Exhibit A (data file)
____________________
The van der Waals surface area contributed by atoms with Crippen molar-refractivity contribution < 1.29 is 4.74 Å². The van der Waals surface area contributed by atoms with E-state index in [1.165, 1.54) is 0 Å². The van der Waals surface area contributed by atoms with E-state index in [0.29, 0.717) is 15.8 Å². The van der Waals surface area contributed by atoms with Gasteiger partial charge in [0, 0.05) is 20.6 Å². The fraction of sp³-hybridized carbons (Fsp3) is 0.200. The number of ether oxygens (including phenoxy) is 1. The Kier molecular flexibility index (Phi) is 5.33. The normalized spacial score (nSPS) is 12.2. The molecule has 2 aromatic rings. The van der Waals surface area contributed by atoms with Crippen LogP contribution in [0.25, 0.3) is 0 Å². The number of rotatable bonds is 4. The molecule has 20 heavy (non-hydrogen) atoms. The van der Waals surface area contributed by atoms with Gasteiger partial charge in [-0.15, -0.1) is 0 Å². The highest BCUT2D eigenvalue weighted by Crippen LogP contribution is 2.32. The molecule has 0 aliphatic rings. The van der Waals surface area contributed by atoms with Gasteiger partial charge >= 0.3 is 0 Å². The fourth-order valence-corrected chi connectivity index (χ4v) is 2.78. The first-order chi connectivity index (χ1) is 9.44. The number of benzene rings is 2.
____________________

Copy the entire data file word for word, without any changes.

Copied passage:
The van der Waals surface area contributed by atoms with Crippen molar-refractivity contribution < 1.29 is 4.74 Å². The van der Waals surface area contributed by atoms with E-state index in [1.165, 1.54) is 0 Å². The van der Waals surface area contributed by atoms with E-state index in [0.29, 0.717) is 15.8 Å². The van der Waals surface area contributed by atoms with Gasteiger partial charge in [0, 0.05) is 20.6 Å². The fraction of sp³-hybridized carbons (Fsp3) is 0.200. The number of ether oxygens (including phenoxy) is 1. The Kier molecular flexibility index (Phi) is 5.33. The normalized spacial score (nSPS) is 12.2. The molecule has 2 aromatic rings. The van der Waals surface area contributed by atoms with Crippen LogP contribution in [0.25, 0.3) is 0 Å². The number of rotatable bonds is 4. The molecule has 20 heavy (non-hydrogen) atoms. The van der Waals surface area contributed by atoms with Gasteiger partial charge in [-0.15, -0.1) is 0 Å². The highest BCUT2D eigenvalue weighted by Crippen LogP contribution is 2.32. The molecule has 0 aliphatic rings. The van der Waals surface area contributed by atoms with Gasteiger partial charge >= 0.3 is 0 Å². The fourth-order valence-corrected chi connectivity index (χ4v) is 2.78. The first-order chi connectivity index (χ1) is 9.44. The number of benzene rings is 2.